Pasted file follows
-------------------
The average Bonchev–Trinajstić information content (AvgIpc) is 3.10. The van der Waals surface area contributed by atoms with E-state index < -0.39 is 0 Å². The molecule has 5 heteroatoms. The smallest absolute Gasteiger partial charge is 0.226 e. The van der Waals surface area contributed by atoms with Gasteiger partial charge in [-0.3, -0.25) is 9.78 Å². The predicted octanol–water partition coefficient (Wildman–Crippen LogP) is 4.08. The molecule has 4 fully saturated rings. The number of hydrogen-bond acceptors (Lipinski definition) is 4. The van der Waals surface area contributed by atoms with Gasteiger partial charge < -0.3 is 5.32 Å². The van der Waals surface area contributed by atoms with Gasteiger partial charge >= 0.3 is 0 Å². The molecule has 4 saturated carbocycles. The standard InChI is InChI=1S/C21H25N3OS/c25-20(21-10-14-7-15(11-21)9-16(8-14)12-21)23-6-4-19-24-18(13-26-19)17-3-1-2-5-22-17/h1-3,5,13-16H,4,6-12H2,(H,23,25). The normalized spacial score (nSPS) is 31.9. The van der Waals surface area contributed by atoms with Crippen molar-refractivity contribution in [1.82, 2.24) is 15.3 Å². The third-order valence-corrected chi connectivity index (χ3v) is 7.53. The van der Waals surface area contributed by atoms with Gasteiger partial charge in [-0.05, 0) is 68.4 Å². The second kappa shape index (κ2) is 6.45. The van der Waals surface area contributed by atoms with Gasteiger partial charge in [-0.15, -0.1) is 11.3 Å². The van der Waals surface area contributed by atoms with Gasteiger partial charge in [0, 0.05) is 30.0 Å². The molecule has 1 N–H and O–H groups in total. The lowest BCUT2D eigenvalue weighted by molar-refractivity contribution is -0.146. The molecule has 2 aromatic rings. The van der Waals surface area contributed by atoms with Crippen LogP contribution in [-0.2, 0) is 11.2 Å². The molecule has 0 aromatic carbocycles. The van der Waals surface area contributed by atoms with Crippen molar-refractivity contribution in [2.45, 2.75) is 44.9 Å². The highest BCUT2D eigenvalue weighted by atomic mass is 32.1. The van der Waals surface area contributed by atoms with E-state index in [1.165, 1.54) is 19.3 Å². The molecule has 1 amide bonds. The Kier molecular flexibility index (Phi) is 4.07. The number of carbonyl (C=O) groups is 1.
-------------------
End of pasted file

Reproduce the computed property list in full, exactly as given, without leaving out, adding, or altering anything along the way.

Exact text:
The average Bonchev–Trinajstić information content (AvgIpc) is 3.10. The van der Waals surface area contributed by atoms with E-state index < -0.39 is 0 Å². The molecule has 5 heteroatoms. The smallest absolute Gasteiger partial charge is 0.226 e. The van der Waals surface area contributed by atoms with Gasteiger partial charge in [-0.3, -0.25) is 9.78 Å². The predicted octanol–water partition coefficient (Wildman–Crippen LogP) is 4.08. The molecule has 4 fully saturated rings. The number of hydrogen-bond acceptors (Lipinski definition) is 4. The van der Waals surface area contributed by atoms with Gasteiger partial charge < -0.3 is 5.32 Å². The van der Waals surface area contributed by atoms with Gasteiger partial charge >= 0.3 is 0 Å². The molecule has 4 saturated carbocycles. The standard InChI is InChI=1S/C21H25N3OS/c25-20(21-10-14-7-15(11-21)9-16(8-14)12-21)23-6-4-19-24-18(13-26-19)17-3-1-2-5-22-17/h1-3,5,13-16H,4,6-12H2,(H,23,25). The normalized spacial score (nSPS) is 31.9. The van der Waals surface area contributed by atoms with Crippen molar-refractivity contribution in [1.82, 2.24) is 15.3 Å². The third-order valence-corrected chi connectivity index (χ3v) is 7.53. The van der Waals surface area contributed by atoms with Gasteiger partial charge in [-0.05, 0) is 68.4 Å². The second kappa shape index (κ2) is 6.45. The van der Waals surface area contributed by atoms with Gasteiger partial charge in [-0.15, -0.1) is 11.3 Å². The van der Waals surface area contributed by atoms with Gasteiger partial charge in [0, 0.05) is 30.0 Å². The molecule has 1 N–H and O–H groups in total. The lowest BCUT2D eigenvalue weighted by molar-refractivity contribution is -0.146. The molecule has 2 aromatic rings. The van der Waals surface area contributed by atoms with Crippen LogP contribution in [-0.2, 0) is 11.2 Å². The molecule has 0 aromatic carbocycles. The van der Waals surface area contributed by atoms with Crippen molar-refractivity contribution in [2.45, 2.75) is 44.9 Å². The highest BCUT2D eigenvalue weighted by atomic mass is 32.1. The van der Waals surface area contributed by atoms with E-state index in [1.165, 1.54) is 19.3 Å². The molecule has 1 amide bonds. The Kier molecular flexibility index (Phi) is 4.07. The number of carbonyl (C=O) groups is 1.